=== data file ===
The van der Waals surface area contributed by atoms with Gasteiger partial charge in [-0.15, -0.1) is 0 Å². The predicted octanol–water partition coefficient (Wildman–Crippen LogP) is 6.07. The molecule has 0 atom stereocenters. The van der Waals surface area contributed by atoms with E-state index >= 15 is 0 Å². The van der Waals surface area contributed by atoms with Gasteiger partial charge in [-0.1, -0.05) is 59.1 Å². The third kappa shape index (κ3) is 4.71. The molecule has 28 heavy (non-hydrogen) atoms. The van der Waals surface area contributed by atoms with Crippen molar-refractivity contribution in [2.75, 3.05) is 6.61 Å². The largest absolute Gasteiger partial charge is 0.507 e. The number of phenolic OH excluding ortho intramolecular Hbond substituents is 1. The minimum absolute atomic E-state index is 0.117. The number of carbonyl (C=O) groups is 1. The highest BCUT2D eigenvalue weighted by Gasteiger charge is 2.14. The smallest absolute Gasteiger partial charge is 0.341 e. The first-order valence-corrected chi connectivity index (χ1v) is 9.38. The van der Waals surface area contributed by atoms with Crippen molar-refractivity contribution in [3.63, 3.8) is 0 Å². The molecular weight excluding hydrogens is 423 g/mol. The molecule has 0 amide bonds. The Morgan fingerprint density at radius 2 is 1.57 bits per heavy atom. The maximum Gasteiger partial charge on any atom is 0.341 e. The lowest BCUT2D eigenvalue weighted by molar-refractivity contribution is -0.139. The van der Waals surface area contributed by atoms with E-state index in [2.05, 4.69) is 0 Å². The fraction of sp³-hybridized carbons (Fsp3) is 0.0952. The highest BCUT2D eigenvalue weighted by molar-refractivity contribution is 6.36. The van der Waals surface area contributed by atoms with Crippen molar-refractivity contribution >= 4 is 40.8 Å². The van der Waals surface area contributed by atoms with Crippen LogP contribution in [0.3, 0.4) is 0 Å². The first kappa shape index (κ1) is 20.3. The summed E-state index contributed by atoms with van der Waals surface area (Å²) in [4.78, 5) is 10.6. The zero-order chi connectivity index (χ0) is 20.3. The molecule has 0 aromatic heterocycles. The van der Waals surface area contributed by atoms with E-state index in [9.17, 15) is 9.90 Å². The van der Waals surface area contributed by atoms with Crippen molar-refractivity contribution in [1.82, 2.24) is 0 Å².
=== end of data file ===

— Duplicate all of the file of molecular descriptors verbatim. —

The van der Waals surface area contributed by atoms with Gasteiger partial charge in [-0.15, -0.1) is 0 Å². The predicted octanol–water partition coefficient (Wildman–Crippen LogP) is 6.07. The molecule has 0 atom stereocenters. The van der Waals surface area contributed by atoms with E-state index >= 15 is 0 Å². The van der Waals surface area contributed by atoms with Gasteiger partial charge in [-0.1, -0.05) is 59.1 Å². The third kappa shape index (κ3) is 4.71. The molecule has 28 heavy (non-hydrogen) atoms. The van der Waals surface area contributed by atoms with Crippen molar-refractivity contribution in [2.75, 3.05) is 6.61 Å². The largest absolute Gasteiger partial charge is 0.507 e. The number of phenolic OH excluding ortho intramolecular Hbond substituents is 1. The minimum absolute atomic E-state index is 0.117. The number of carbonyl (C=O) groups is 1. The highest BCUT2D eigenvalue weighted by Gasteiger charge is 2.14. The smallest absolute Gasteiger partial charge is 0.341 e. The first-order valence-corrected chi connectivity index (χ1v) is 9.38. The van der Waals surface area contributed by atoms with Crippen molar-refractivity contribution in [3.63, 3.8) is 0 Å². The molecular weight excluding hydrogens is 423 g/mol. The molecule has 0 amide bonds. The Morgan fingerprint density at radius 2 is 1.57 bits per heavy atom. The maximum Gasteiger partial charge on any atom is 0.341 e. The lowest BCUT2D eigenvalue weighted by molar-refractivity contribution is -0.139. The van der Waals surface area contributed by atoms with E-state index in [2.05, 4.69) is 0 Å². The fraction of sp³-hybridized carbons (Fsp3) is 0.0952. The highest BCUT2D eigenvalue weighted by molar-refractivity contribution is 6.36. The van der Waals surface area contributed by atoms with Crippen molar-refractivity contribution >= 4 is 40.8 Å². The van der Waals surface area contributed by atoms with Crippen LogP contribution in [0.3, 0.4) is 0 Å². The first kappa shape index (κ1) is 20.3. The summed E-state index contributed by atoms with van der Waals surface area (Å²) in [4.78, 5) is 10.6. The zero-order chi connectivity index (χ0) is 20.3. The molecule has 0 aromatic heterocycles. The van der Waals surface area contributed by atoms with E-state index in [9.17, 15) is 9.90 Å². The van der Waals surface area contributed by atoms with Crippen molar-refractivity contribution in [1.82, 2.24) is 0 Å².